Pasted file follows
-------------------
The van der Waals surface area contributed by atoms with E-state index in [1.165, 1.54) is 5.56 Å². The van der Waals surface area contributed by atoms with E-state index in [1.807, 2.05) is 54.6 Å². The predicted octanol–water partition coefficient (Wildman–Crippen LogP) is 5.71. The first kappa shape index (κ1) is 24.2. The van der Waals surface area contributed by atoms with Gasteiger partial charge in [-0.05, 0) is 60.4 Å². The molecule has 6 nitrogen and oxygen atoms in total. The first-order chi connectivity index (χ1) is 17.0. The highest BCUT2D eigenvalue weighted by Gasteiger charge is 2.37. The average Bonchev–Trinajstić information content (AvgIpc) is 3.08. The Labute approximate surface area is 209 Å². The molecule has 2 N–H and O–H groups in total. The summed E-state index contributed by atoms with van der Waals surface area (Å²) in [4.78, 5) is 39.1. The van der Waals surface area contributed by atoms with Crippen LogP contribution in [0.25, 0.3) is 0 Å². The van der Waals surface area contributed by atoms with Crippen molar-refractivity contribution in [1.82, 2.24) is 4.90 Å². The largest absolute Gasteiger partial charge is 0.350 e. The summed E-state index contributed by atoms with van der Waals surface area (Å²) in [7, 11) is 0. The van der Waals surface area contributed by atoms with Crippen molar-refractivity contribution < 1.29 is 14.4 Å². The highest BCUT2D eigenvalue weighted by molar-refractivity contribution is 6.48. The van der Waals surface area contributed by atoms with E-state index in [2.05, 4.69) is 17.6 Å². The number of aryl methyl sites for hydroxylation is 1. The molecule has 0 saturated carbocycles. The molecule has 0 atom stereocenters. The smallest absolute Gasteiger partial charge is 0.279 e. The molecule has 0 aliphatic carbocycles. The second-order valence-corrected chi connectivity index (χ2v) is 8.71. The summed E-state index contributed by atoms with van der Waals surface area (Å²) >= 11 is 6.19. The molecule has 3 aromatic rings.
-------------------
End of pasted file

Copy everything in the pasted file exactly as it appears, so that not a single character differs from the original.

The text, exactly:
The van der Waals surface area contributed by atoms with E-state index in [1.165, 1.54) is 5.56 Å². The van der Waals surface area contributed by atoms with E-state index in [1.807, 2.05) is 54.6 Å². The predicted octanol–water partition coefficient (Wildman–Crippen LogP) is 5.71. The first kappa shape index (κ1) is 24.2. The van der Waals surface area contributed by atoms with Gasteiger partial charge in [-0.05, 0) is 60.4 Å². The molecule has 6 nitrogen and oxygen atoms in total. The first-order chi connectivity index (χ1) is 17.0. The highest BCUT2D eigenvalue weighted by Gasteiger charge is 2.37. The average Bonchev–Trinajstić information content (AvgIpc) is 3.08. The Labute approximate surface area is 209 Å². The molecule has 2 N–H and O–H groups in total. The summed E-state index contributed by atoms with van der Waals surface area (Å²) in [4.78, 5) is 39.1. The van der Waals surface area contributed by atoms with Crippen LogP contribution in [0.25, 0.3) is 0 Å². The van der Waals surface area contributed by atoms with Crippen molar-refractivity contribution in [1.82, 2.24) is 4.90 Å². The largest absolute Gasteiger partial charge is 0.350 e. The summed E-state index contributed by atoms with van der Waals surface area (Å²) in [7, 11) is 0. The van der Waals surface area contributed by atoms with Crippen molar-refractivity contribution < 1.29 is 14.4 Å². The highest BCUT2D eigenvalue weighted by molar-refractivity contribution is 6.48. The van der Waals surface area contributed by atoms with E-state index in [2.05, 4.69) is 17.6 Å². The number of aryl methyl sites for hydroxylation is 1. The molecule has 0 saturated carbocycles. The molecule has 0 atom stereocenters. The smallest absolute Gasteiger partial charge is 0.279 e. The molecule has 0 aliphatic carbocycles. The second-order valence-corrected chi connectivity index (χ2v) is 8.71. The summed E-state index contributed by atoms with van der Waals surface area (Å²) >= 11 is 6.19. The molecule has 3 aromatic rings.